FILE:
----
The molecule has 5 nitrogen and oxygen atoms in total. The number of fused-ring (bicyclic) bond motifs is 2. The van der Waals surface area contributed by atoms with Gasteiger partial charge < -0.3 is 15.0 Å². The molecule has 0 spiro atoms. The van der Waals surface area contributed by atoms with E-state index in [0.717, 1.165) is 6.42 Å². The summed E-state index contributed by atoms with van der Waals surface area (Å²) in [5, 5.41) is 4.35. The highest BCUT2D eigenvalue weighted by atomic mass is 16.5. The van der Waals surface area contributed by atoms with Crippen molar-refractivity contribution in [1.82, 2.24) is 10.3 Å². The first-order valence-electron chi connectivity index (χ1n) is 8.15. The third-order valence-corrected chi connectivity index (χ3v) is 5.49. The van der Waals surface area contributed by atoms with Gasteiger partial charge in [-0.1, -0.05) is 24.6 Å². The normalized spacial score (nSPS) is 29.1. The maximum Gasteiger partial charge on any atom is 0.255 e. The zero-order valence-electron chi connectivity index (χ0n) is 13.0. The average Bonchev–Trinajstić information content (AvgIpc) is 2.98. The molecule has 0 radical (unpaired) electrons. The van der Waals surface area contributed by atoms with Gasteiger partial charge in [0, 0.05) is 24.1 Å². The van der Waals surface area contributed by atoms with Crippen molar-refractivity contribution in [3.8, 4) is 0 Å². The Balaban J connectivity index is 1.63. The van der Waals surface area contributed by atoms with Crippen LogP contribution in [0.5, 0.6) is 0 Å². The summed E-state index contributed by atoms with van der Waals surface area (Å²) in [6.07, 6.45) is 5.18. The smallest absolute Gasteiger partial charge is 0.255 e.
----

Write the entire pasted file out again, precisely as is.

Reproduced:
The molecule has 5 nitrogen and oxygen atoms in total. The number of fused-ring (bicyclic) bond motifs is 2. The van der Waals surface area contributed by atoms with Gasteiger partial charge < -0.3 is 15.0 Å². The molecule has 0 spiro atoms. The van der Waals surface area contributed by atoms with E-state index in [0.717, 1.165) is 6.42 Å². The summed E-state index contributed by atoms with van der Waals surface area (Å²) in [5, 5.41) is 4.35. The highest BCUT2D eigenvalue weighted by atomic mass is 16.5. The van der Waals surface area contributed by atoms with Crippen molar-refractivity contribution in [1.82, 2.24) is 10.3 Å². The first-order valence-electron chi connectivity index (χ1n) is 8.15. The third-order valence-corrected chi connectivity index (χ3v) is 5.49. The van der Waals surface area contributed by atoms with Gasteiger partial charge in [-0.1, -0.05) is 24.6 Å². The normalized spacial score (nSPS) is 29.1. The maximum Gasteiger partial charge on any atom is 0.255 e. The zero-order valence-electron chi connectivity index (χ0n) is 13.0. The average Bonchev–Trinajstić information content (AvgIpc) is 2.98. The molecule has 0 radical (unpaired) electrons. The van der Waals surface area contributed by atoms with Gasteiger partial charge in [0, 0.05) is 24.1 Å². The van der Waals surface area contributed by atoms with Crippen molar-refractivity contribution in [3.8, 4) is 0 Å². The Balaban J connectivity index is 1.63. The van der Waals surface area contributed by atoms with Crippen LogP contribution in [0.5, 0.6) is 0 Å². The summed E-state index contributed by atoms with van der Waals surface area (Å²) in [6.07, 6.45) is 5.18. The smallest absolute Gasteiger partial charge is 0.255 e.